What’s The Difference Between Male And Female Horses?

Last Updated on July 20, 2021

Have you ever wondered what is the difference between male and female horses? Many horse owners and riders prefer one gender of a horse over another, but why?

The intriguing thing about male and female horses is that not only are they different in their physical gender, but they are also very different in other ways. They have different personality traits and behaviors, and often excel at different things.

Let’s take a look at what makes horse genders so different!

What Makes A Horse Male Or Female?

Horses, just like humans, have two genders – male and female. Which one of these horse genders they are is determined by their genes and reproductive anatomy.  Male and female horses are also known by many different names.

Female Horses

Female horses, like female humans, are the gender that can become pregnant and raise young. They have reproductive organs which allow them to carry a foal inside their abdomen, give birth, and rear the foal using milk produced in the teats.

Unlike other animals such as cats and dogs, mares are not routinely neutered unless it is necessary for medical reasons. This is because neutering a female horse is a highly invasive and difficult procedure.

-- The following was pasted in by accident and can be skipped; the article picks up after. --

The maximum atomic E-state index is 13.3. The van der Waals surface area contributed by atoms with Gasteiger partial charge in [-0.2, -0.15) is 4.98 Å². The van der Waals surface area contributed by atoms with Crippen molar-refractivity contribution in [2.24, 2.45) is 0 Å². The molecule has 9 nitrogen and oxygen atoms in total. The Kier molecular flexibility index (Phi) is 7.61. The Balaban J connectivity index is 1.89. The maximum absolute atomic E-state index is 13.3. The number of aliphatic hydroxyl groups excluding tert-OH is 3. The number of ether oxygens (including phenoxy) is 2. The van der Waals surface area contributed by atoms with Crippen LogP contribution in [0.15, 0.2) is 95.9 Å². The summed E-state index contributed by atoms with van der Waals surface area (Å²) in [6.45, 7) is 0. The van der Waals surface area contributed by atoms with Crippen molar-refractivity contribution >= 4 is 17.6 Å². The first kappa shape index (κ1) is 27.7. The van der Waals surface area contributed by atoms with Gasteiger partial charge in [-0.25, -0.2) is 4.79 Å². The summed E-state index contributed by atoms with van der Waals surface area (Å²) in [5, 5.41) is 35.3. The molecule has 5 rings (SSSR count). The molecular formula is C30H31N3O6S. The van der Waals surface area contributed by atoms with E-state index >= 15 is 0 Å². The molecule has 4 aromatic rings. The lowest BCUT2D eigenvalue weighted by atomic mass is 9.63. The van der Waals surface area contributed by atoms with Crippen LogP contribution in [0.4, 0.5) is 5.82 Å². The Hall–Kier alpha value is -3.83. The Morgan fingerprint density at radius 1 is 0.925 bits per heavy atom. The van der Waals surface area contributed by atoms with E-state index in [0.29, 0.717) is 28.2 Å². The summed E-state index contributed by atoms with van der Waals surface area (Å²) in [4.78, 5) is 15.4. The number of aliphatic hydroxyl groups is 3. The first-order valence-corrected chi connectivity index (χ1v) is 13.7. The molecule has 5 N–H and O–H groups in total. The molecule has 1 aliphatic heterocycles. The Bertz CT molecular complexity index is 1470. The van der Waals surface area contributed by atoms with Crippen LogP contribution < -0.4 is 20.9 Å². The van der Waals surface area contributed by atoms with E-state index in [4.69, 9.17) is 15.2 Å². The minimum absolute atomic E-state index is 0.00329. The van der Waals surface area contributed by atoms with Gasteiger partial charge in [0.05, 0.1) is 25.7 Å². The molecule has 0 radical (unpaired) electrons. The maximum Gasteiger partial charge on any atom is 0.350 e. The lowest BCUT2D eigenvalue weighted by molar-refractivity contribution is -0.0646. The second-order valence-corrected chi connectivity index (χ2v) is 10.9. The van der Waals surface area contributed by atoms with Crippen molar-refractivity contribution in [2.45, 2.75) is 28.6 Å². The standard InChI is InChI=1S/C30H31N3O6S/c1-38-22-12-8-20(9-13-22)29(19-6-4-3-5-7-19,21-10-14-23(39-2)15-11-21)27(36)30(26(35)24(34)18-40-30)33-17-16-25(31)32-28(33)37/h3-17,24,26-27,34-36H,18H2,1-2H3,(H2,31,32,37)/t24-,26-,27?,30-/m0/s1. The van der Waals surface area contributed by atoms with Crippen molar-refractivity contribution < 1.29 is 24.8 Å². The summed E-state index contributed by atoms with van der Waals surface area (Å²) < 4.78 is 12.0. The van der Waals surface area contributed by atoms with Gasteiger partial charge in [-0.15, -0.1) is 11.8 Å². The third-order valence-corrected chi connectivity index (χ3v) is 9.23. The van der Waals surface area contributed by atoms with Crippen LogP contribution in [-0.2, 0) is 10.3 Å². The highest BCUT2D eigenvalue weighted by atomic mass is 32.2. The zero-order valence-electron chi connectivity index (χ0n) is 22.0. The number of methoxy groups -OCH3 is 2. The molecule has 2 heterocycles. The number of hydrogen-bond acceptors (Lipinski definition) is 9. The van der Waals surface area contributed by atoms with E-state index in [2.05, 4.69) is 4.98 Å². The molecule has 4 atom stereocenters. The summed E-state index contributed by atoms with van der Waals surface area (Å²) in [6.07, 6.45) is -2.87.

Female horse

Female horses are known by different names depending on their age and reproductive status:

  • Foal – a horse aged one year or less (can be male or female)
  • Yearling – a horse aged between one and two years (can be male or female)
  • Filly – a female horse aged under four years
  • Mare – a female horse aged four years or older
  • Dam – the mother of a foal

Male Horses

Male horses are the gender that can father a foal. They produce spermatozoa from their testicles which impregnates the mare after mating. In the wild, a male horse would look after the herd and keep the females and foals safe. He would also fight with other stallions to protect his herd and earn the rate to mate with the mares.

In the modern-day horse world, most male horses are neutered. This is a surgical process to remove the testes, so the male horse no longer wants to mate with mares. This makes a male horse calmer and much easier to handle.

Male horses are known by different names depending on their age and reproductive status:

  • Foal – a horse aged one year or less (this can be male or female)
  • Yearling – a horse aged between one and two years (can be male or female)
  • Colt – a male horse aged under four years
  • Stallion – an unneutered (entire) male horse aged four years or older
  • Gelding – a neutered (castrated) male horse
  • Rig – a male horse who has been improperly castrated
  • Sire – the father of a foal

What Is The Difference Between Male And Female Horses?

As well as being quite different in terms of their reproductive organs, the gender of horse can also affect their personality and behavior. As most of us will only meet and ride male horses which have been castrated, we will compare those to female horses. We will then have a look at what makes stallions so different from geldings.